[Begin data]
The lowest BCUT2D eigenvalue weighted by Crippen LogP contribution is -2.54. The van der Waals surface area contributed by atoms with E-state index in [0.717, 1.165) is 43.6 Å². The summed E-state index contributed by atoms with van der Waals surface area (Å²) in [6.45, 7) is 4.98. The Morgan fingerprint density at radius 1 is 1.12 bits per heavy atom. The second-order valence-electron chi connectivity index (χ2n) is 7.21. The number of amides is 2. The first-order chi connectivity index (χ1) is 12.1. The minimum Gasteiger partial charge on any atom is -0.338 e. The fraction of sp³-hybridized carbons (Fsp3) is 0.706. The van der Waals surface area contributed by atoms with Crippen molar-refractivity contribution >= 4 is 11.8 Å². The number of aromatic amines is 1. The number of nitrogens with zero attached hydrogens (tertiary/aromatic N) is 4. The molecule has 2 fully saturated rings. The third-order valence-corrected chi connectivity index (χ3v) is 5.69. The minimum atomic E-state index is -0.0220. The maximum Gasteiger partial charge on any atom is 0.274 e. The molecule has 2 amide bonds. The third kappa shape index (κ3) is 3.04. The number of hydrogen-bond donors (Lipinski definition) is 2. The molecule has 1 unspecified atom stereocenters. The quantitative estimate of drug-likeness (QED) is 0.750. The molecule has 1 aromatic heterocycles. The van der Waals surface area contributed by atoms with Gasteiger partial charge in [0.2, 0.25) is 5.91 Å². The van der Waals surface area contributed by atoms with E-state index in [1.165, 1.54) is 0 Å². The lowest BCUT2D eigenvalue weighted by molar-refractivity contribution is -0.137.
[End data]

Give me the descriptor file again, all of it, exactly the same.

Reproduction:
The lowest BCUT2D eigenvalue weighted by Crippen LogP contribution is -2.54. The van der Waals surface area contributed by atoms with E-state index in [0.717, 1.165) is 43.6 Å². The summed E-state index contributed by atoms with van der Waals surface area (Å²) in [6.45, 7) is 4.98. The Morgan fingerprint density at radius 1 is 1.12 bits per heavy atom. The second-order valence-electron chi connectivity index (χ2n) is 7.21. The number of amides is 2. The first-order chi connectivity index (χ1) is 12.1. The minimum Gasteiger partial charge on any atom is -0.338 e. The fraction of sp³-hybridized carbons (Fsp3) is 0.706. The van der Waals surface area contributed by atoms with Crippen molar-refractivity contribution >= 4 is 11.8 Å². The number of aromatic amines is 1. The number of nitrogens with zero attached hydrogens (tertiary/aromatic N) is 4. The molecule has 2 fully saturated rings. The third-order valence-corrected chi connectivity index (χ3v) is 5.69. The minimum atomic E-state index is -0.0220. The maximum Gasteiger partial charge on any atom is 0.274 e. The molecule has 2 amide bonds. The third kappa shape index (κ3) is 3.04. The number of hydrogen-bond donors (Lipinski definition) is 2. The molecule has 1 unspecified atom stereocenters. The quantitative estimate of drug-likeness (QED) is 0.750. The molecule has 1 aromatic heterocycles. The van der Waals surface area contributed by atoms with Gasteiger partial charge in [0.2, 0.25) is 5.91 Å². The van der Waals surface area contributed by atoms with E-state index in [1.165, 1.54) is 0 Å². The lowest BCUT2D eigenvalue weighted by molar-refractivity contribution is -0.137.